25 March 2011

Baby sharks at Cyrene!

Back on Cyrene on a blue blue sky day! With TeamSeagrass to monitor the spectacular seagrass meadows here.
Today we are also joined by Dr Dan Rittschof and students from Duke University who have come to help Siti set up seagrass experiments on Cyrene.

Once again thanks to Melvin, Francis and the crew from the Dolphin, all of us including Siti's experimental gear arrives safely on Cyrene.
Siti and her volunteers including students from Duke University haul the enormous structures to her study site in the middle of Cyrene. In the background are the massive petrochemical plants on Pulau Bukom.
Here's a closer look at the sturdy volunteers making the long trek there. Bravo!
I caught up with Siti at her study site after I was done with seagrass monitoring.
Wow, the volunteers have been hard at work in the hot sun! Oh dear, they have run out of cable ties. No worries, we 'borrow' the string on the TeamSeagrass transect squares!
While we were all doing our thing, Dr Dan is busy checking out Cyrene. He has gathered some interesting marine life to show his students.
A pair of large Olive snails (Family Olividae), which I often see here but not elsewhere. Also a tiny White sea urchin (Salmacis sp.) which seem to be coming into season on Cyrene. And a tiny young Flower crab (Portunus pelagicus) which were plentiful on Cyrene today.
Earlier on, Dr Dan also found a tiny Tiger anemone! So far, I've only seen this on Changi and Chek Jawa! It's the first time I've seen one on our Southern shores. Indeed, in many ways Cyrene is the Chek Jawa of the South.
A closer look at the anemone. Like the ones in the North, this one had tiny little red dots on the body column which makes it resemble a round berry when it tucks its tentacles into its body.
Another special anemone I saw was a small Snaky sea anemone (Macrodactyla doreensis), which are not very widely seen.
As usual, there were plenty of Knobbly sea stars (Protoreaster nodosus) on Cyrene. What is special about the Knobblies on Cyrene is that we find many small ones here. According to the Star Trackers, Cyrene probably has the largest population of these Endangered sea stars, and the only one with a viable, reproducing population of these magnificent sea stars.
The tide was higher than predicted all day today. So it was quite sloshy to walk around. And we saw many Blue-spotted fantail rays (Taeniura lymma)!
We had a quick look at the rocky areas and saw several Red-eyed reef crabs (Eriphia ferox). These are listed as 'Vulnerable' on our Red List.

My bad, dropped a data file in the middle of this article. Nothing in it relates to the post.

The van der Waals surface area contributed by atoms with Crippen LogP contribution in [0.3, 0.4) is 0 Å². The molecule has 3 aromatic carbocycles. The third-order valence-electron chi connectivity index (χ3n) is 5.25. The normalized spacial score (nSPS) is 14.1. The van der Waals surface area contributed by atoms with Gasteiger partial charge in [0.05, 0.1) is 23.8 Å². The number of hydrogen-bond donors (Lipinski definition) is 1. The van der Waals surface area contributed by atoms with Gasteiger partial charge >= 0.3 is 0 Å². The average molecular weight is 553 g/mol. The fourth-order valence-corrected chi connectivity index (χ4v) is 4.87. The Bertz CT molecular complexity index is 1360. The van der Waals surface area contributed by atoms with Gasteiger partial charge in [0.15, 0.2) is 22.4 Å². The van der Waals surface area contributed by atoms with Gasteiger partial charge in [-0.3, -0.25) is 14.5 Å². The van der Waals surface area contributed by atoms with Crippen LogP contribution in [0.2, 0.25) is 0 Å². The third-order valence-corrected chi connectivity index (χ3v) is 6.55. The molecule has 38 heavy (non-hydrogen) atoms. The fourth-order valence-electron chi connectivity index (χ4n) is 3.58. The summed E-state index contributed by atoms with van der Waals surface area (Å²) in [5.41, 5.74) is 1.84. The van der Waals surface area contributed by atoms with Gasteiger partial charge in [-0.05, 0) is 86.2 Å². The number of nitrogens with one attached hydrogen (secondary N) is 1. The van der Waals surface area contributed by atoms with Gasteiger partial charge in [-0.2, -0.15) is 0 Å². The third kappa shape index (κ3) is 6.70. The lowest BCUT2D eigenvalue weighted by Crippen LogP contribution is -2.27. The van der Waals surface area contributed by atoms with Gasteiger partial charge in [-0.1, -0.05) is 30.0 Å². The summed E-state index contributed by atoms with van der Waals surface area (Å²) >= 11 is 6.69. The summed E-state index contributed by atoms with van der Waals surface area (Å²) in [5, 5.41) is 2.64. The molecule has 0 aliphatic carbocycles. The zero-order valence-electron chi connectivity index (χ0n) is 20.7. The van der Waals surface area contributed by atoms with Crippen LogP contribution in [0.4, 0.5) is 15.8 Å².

Also a large Giant top shell snail (Trochus niloticus)! These large snails are listed as 'Vulnerable' and are no longer commonly seen on our shores.
Dr Dan spotted this Giant reef worm (Eunice aphroditois) foraging out of its hidey hole in the rocky shore.
All too soon, it was time to go home as the tide turned. We are a huge team with two big boats. So Melvin has to make several trips in the smaller boat.
While we were waiting for our turn to get onto the small boat, Dr Dan makes another spectacular find.
A cluster of shark egg capsules. With tiny red baby sharks still squirming inside the capsules. The big white spheres are the egg yolks that are sustaining the little babies! Andy and the others took much better photos and video clips of them. I'm sure we will see them soon.
Adult sharks have been seen swimming around at Cyrene. Most recently, a Black-tipped reef shark was sighted by Lee Chew during the Cyrene Safari with the Environmental Engineering Society of Singapore. Sadly, sharks were seen caught in driftnets laid on Cyrene last year. This is why a few of us have started Project Driftnet to try to gather data on the impact of abandoned nets and traps on our marine life.

Cyrene is indeed amazingly rich despite being located in the 'industrial triangle' of Pulau Bukom, Jurong Island and Pasir Panjang Container Terminals. Cyrene is also near ongoing massive coastal developments. Looking out from my transect line, I can see the massive reclamation project for a new container terminal at Pasir Panjang.
Here is a closer look at the reclamation site, which extends between the two red arrows.
There are plans to reclaim the portion of Jurong Island near Cyrene Reef. Hopefully, these will not affect Cyrene too badly. This is why it's important to study and monitor Cyrene. More about the seagrasses today on the TeamSeagrass blog.

More about Cyrene Reef!

It was lovely to meet up with the Duke University students again. I just found out the students have been blogging about their experiences in Singapore! How nice!

And fabulous to finally be able to share Cyrene with Dr Dan. We have been trying to schedule this for years. He sure finds amazing things on our shores! From dugong at Chek Jawa to baby sharks at Cyrene! Thank you Dr Dan!

Tomorrow, one more field trip to try to remove abandoned driftnets on Pulau Semakau!

Other posts about this trip


  1. The shark eggs would probably belong to bamboo sharks or nurse sharks, since black-tipped reef sharks & their relatives give birth to live young.

  2. Wow, thanks Ivan for this information!

  3. I don't think it's a very good idea to actually lift the eggs out of the water.. have to be very careful when putting them back, making sure to squeeze out any air bubbles that might have formed inside the case when lifting them out of the water. The air bubbles will significantly reduce surface area for diffusion.

  4. Thank you anonymous for this information. The egg cases were washed ashore and on the sand out of water when we found them. They were not attached to the ground. We put them back after having a look at them. But you're right, we should be careful about such egg cases in future.



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